For nearly a decade, qualifying for ITA National Indoors had become a given for Duke, but in recent years, that has not been the case. 

But after a two-year drought, the Blue Devils managed to qualify even without their star, Nicolas Alvarez.  

No. 20 Duke will travel to Seattle for the ITA National Team Indoor Championship, one of the most prestigious events in college tennis, starting Friday, looking to sustain its momentum from a strong start to the spring. The 15th-seeded Blue Devils will open play Friday afternoon against second-seeded Ohio State in the 16-team field that includes all of the nation's top-12 teams. 

If Duke wins, it will take on the winner of No. 7 UCLA and No. 10 Illinois, and could continue playing until Monday if it keeps winning. The Blue Devils have won two straight matches after dropping a tightly-contested match to Tennessee Feb. 9. 

“Just the opportunity to be going to Seattle is an accomplishment already,” Duke head coach Ramsey Smith said. “We had a tough setback at Tennessee in a really close match that could have gone either way, but then we bounced right back and beat a very good Kentucky team. I think that’s going to give us a lot of confidence going into the weekend.”

Duke (6-2) had won four of five matches to start the spring, falling just to then-No. 12 Illinois, but fell 4-1 to the Volunteers despite going the distance in every singles match while getting swept in doubles. 

But against Kentucky and N.C. Central Feb. 11, the Blue Devils rebounded, not losing a single doubles match and dropping just one singles match. Duke will have to be at its top form against the undefeated Buckeyes (8-0), who boast four ranked players, including No. 5 Mikael Torpegaard.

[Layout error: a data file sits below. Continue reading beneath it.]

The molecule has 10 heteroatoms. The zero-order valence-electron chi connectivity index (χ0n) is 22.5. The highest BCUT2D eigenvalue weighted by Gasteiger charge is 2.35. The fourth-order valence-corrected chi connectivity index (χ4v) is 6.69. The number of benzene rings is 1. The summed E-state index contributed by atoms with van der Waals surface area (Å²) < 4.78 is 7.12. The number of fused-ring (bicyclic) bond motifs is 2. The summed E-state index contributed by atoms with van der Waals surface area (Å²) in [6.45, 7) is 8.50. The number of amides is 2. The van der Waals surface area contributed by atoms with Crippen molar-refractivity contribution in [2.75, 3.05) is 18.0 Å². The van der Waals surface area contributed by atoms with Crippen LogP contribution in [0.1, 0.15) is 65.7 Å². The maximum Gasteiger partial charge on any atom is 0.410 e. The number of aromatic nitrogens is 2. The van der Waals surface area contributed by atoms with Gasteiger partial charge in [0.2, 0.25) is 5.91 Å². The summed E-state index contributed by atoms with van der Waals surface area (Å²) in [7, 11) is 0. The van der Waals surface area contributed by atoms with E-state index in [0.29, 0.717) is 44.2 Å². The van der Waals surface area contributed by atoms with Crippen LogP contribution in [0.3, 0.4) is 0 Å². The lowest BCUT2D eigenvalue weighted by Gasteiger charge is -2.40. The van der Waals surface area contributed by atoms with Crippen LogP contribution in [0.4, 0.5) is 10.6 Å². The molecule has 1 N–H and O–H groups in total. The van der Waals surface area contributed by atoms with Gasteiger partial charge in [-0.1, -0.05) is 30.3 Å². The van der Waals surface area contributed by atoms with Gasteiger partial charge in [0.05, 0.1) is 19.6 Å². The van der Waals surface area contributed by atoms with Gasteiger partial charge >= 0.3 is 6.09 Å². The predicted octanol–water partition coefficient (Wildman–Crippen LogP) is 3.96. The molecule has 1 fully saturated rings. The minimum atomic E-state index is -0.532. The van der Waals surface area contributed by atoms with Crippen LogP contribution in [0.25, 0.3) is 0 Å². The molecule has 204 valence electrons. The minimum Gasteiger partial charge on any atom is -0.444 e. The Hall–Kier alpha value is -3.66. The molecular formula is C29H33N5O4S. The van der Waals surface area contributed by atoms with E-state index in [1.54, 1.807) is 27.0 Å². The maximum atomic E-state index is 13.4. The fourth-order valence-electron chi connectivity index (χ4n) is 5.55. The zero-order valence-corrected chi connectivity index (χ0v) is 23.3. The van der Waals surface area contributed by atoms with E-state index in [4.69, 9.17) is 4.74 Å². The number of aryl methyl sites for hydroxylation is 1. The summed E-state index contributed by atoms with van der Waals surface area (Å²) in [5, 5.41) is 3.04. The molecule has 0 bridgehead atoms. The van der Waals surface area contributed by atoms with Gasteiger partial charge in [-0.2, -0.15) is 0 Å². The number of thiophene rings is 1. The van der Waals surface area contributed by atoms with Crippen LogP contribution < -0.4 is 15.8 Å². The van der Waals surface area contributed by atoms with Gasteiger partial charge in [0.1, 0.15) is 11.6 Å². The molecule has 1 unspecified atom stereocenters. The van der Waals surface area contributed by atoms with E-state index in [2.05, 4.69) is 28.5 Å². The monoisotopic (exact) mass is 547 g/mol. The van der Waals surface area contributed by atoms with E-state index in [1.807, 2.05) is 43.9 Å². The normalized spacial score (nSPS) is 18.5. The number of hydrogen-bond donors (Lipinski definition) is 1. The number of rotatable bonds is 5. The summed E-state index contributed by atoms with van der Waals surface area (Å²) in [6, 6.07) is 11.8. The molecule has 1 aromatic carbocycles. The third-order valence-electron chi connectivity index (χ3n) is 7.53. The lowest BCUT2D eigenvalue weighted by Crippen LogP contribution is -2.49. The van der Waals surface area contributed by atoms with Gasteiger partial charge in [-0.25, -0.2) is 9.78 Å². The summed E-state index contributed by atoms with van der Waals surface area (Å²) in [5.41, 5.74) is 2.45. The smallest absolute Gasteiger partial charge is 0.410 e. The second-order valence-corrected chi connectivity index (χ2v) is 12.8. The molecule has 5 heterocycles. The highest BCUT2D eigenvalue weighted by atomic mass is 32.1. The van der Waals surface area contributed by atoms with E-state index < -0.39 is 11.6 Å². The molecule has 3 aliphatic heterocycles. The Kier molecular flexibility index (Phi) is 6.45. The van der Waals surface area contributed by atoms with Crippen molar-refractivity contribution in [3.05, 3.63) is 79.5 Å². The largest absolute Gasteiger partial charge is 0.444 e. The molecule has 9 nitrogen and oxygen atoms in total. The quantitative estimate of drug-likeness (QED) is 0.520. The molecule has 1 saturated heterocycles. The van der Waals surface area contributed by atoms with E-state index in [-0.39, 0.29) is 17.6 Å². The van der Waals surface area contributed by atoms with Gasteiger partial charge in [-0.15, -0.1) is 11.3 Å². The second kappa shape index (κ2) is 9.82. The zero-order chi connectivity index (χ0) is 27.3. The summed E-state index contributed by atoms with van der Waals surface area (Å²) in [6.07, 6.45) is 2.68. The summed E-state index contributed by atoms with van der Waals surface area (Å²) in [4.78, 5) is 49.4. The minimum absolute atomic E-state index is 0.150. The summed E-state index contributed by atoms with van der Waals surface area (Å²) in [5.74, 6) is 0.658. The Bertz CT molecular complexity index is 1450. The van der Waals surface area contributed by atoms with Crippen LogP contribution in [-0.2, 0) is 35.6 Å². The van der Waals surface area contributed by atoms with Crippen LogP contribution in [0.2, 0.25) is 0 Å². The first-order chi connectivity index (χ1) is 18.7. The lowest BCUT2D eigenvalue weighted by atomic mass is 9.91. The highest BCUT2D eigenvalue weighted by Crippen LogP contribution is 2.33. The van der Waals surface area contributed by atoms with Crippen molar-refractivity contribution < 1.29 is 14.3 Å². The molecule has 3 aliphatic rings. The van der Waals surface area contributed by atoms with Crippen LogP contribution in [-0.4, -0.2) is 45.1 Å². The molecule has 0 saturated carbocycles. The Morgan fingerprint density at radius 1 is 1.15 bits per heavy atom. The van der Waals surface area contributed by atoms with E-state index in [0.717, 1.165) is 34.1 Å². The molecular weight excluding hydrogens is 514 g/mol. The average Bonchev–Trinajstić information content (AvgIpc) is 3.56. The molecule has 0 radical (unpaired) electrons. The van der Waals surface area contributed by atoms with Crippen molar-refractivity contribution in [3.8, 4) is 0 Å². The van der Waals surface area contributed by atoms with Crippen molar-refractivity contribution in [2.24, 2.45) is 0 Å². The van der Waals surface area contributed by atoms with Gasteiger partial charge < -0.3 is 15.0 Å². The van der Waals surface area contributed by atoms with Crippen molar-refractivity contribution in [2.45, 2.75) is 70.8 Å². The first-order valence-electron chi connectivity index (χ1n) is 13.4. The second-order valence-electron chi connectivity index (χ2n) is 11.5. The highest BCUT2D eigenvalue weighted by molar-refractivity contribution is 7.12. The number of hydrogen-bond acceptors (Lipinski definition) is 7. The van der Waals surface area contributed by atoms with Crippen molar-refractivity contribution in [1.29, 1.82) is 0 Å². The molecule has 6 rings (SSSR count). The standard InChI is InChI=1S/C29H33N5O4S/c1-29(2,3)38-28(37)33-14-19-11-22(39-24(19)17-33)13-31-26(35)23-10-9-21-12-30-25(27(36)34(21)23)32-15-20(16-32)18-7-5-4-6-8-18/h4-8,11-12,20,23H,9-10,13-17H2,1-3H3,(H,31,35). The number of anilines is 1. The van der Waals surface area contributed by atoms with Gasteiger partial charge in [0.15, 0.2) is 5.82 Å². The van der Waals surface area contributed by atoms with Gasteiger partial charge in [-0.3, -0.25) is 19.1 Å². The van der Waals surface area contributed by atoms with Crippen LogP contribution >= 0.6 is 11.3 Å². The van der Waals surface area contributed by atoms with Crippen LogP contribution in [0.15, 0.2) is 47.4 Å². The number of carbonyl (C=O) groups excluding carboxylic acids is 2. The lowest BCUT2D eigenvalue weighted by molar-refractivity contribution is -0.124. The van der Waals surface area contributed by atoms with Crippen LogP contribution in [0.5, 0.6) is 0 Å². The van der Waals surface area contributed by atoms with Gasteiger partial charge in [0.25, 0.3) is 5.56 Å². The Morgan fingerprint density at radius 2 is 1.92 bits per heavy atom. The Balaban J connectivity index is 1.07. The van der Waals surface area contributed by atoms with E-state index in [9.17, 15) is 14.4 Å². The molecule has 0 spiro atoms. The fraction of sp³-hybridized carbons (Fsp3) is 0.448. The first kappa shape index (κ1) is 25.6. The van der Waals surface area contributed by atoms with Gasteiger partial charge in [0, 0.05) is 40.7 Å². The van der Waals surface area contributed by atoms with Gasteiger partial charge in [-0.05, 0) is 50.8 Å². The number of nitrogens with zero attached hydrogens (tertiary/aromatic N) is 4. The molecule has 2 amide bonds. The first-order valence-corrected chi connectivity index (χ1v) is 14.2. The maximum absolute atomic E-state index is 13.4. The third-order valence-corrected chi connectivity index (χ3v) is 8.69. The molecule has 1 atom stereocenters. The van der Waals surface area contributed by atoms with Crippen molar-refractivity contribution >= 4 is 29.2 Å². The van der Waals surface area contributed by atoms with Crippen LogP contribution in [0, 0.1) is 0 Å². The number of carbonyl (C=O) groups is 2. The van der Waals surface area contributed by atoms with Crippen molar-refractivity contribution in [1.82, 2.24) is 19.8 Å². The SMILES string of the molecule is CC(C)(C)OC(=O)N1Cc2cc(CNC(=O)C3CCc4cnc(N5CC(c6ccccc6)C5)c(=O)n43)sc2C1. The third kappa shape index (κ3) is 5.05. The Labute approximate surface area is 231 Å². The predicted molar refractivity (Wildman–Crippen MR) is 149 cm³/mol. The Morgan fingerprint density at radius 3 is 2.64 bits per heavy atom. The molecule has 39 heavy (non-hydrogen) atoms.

The 53rd-ranked Alvarez will likely face off against Torpegaard in the top slot Friday, looking to win his third straight decision since missing time with a minor injury in January. Alvarez missed much of 2017 with a wrist injury, but returned this fall, finishing 5-2 but getting blown out in both matches against ranked competition. 

Ramsey said that Alvarez is working on becoming more aggressive on the court—he is now standing closer to the baseline. 

“He’s working on playing a bit more on his terms,” Smith said. “It’s neat for him to be in there and it gives everyone a little bit of a boost. In a way, it was good for us to play without him earlier. It gave our team some confidence knowing we can win without him. Having him back is now a huge bonus. If we can get the whole group healthy and playing together, we’ll be extremely dangerous.”

The Blue Devils have a small roster of just eight that has struggled to keep everyone healthy this season, so Alvarez’s return is certainly welcome.

Beyond Alvarez, the Blue Devils will need contributions from key contributors further down in the lineup. Outside of Alvarez and Nick Stachowiak, who has gone 2-0, Duke has struggled against ranked competition, finishing a combined 1-5. 

It hasn't been much better on the doubles' end of things—Duke is just 1-4 against ranked competition. 

The Blue Devils will certainly have to buck those trends if they want to avoid making a quick exit and flying back to Durham after just one day. 

“Obviously, this is 16 of the greatest teams in the country,” Smith said. “We’re excited to go out there and battle and see what happens.”